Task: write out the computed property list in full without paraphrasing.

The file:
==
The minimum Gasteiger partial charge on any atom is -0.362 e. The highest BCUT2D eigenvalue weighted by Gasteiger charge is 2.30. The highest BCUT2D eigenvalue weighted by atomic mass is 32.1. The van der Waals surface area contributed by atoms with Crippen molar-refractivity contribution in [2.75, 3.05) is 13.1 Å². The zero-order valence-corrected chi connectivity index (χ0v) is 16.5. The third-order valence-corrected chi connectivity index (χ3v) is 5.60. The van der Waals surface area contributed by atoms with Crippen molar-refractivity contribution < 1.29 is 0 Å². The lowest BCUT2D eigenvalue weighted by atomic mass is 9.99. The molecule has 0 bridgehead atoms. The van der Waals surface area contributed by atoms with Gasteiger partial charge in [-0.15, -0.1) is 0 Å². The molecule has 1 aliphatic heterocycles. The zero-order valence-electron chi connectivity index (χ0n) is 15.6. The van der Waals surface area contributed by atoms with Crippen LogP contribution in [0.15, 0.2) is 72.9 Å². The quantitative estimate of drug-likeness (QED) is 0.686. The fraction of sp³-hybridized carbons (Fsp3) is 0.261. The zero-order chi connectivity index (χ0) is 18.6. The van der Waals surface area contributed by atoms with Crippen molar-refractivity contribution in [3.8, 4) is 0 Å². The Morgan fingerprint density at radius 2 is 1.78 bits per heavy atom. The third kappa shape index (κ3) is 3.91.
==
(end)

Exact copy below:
The minimum Gasteiger partial charge on any atom is -0.362 e. The highest BCUT2D eigenvalue weighted by Gasteiger charge is 2.30. The highest BCUT2D eigenvalue weighted by atomic mass is 32.1. The van der Waals surface area contributed by atoms with Crippen molar-refractivity contribution in [2.75, 3.05) is 13.1 Å². The zero-order valence-corrected chi connectivity index (χ0v) is 16.5. The third-order valence-corrected chi connectivity index (χ3v) is 5.60. The van der Waals surface area contributed by atoms with Crippen molar-refractivity contribution < 1.29 is 0 Å². The lowest BCUT2D eigenvalue weighted by atomic mass is 9.99. The molecule has 0 bridgehead atoms. The van der Waals surface area contributed by atoms with Gasteiger partial charge in [-0.15, -0.1) is 0 Å². The molecule has 1 aliphatic heterocycles. The zero-order valence-electron chi connectivity index (χ0n) is 15.6. The van der Waals surface area contributed by atoms with Crippen LogP contribution in [0.15, 0.2) is 72.9 Å². The quantitative estimate of drug-likeness (QED) is 0.686. The fraction of sp³-hybridized carbons (Fsp3) is 0.261. The zero-order chi connectivity index (χ0) is 18.6. The van der Waals surface area contributed by atoms with Crippen molar-refractivity contribution in [3.8, 4) is 0 Å². The Morgan fingerprint density at radius 2 is 1.78 bits per heavy atom. The third kappa shape index (κ3) is 3.91.